Yoga can lead to a lean, taut body, but its muscle-challenging poses may not be the only reason its enthusiasts stay slim. A team of researchers has found that the awareness associated with yoga may carry over into eating habits.
“We hypothesized that mindfulness-a skill learned either directly or indirectly through yoga-could affect eating behavior,” said Dr. Alan Kristal, who was part of the team that published their findings in a recent edition of the Journal of the American Dietetic Association. According to Kristal, yoga fosters mindfulness that allows practitioners to face uncomfortable situations, whether physical or emotional, in an accepting, nonjudgmental way. “This ability to be calm and observant during physical discomfort teaches how to maintain calm in other challenging situations, such as not eating more even when the food tastes good and not eating when you’re not hungry.”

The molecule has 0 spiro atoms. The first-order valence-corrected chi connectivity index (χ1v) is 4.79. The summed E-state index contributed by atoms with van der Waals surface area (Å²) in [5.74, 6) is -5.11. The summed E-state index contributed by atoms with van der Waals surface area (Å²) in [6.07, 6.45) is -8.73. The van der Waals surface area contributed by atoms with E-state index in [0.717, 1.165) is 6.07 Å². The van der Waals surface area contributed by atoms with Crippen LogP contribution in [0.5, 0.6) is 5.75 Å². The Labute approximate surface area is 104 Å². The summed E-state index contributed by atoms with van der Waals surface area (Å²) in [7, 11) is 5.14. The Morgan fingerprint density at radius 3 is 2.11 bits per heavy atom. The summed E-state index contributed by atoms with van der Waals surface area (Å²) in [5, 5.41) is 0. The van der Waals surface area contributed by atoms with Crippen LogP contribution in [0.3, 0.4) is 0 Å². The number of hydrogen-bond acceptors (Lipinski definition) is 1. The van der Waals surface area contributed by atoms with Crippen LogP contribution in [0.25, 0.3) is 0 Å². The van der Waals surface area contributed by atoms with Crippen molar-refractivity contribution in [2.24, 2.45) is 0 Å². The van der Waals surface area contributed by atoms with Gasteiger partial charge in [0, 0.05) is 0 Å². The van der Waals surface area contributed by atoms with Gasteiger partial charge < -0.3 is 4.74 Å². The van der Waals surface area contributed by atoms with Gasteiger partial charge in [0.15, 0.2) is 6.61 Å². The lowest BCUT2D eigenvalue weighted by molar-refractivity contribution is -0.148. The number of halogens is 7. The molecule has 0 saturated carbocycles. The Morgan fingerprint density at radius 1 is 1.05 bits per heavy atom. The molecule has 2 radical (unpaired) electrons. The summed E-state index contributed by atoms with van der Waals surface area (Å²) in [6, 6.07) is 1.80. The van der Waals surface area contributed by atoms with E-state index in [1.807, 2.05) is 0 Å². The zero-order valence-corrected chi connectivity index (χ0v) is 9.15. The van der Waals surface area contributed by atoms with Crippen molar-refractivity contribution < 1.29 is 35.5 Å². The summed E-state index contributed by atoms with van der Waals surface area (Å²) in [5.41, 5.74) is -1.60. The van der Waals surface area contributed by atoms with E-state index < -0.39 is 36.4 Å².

In an effort to confirm their hypothesis, the researchers created a mindful-eating survey that measured a number of factors, including inhibition, emotion, and distraction; and they distributed it to more than 300 people who participate in various fitness activities.
The yoga-practicing participants had the highest mindfulness scores and the lowest BMI numbers, a discovery that implies a possible connection between yoga, mindful eating, and weight control.
“These findings fit with our hypothesis that yoga increases mindfulness in eating and leads to less weight gain over time, independent of the physical activity aspect of yoga practice,” Dr. Kristal said. “Mindful eating is a skill that augments the usual approaches to weight loss, such as dieting, counting calories and limiting portion sizes. Adding yoga practice to a standard weight-loss program may make it more effective.”
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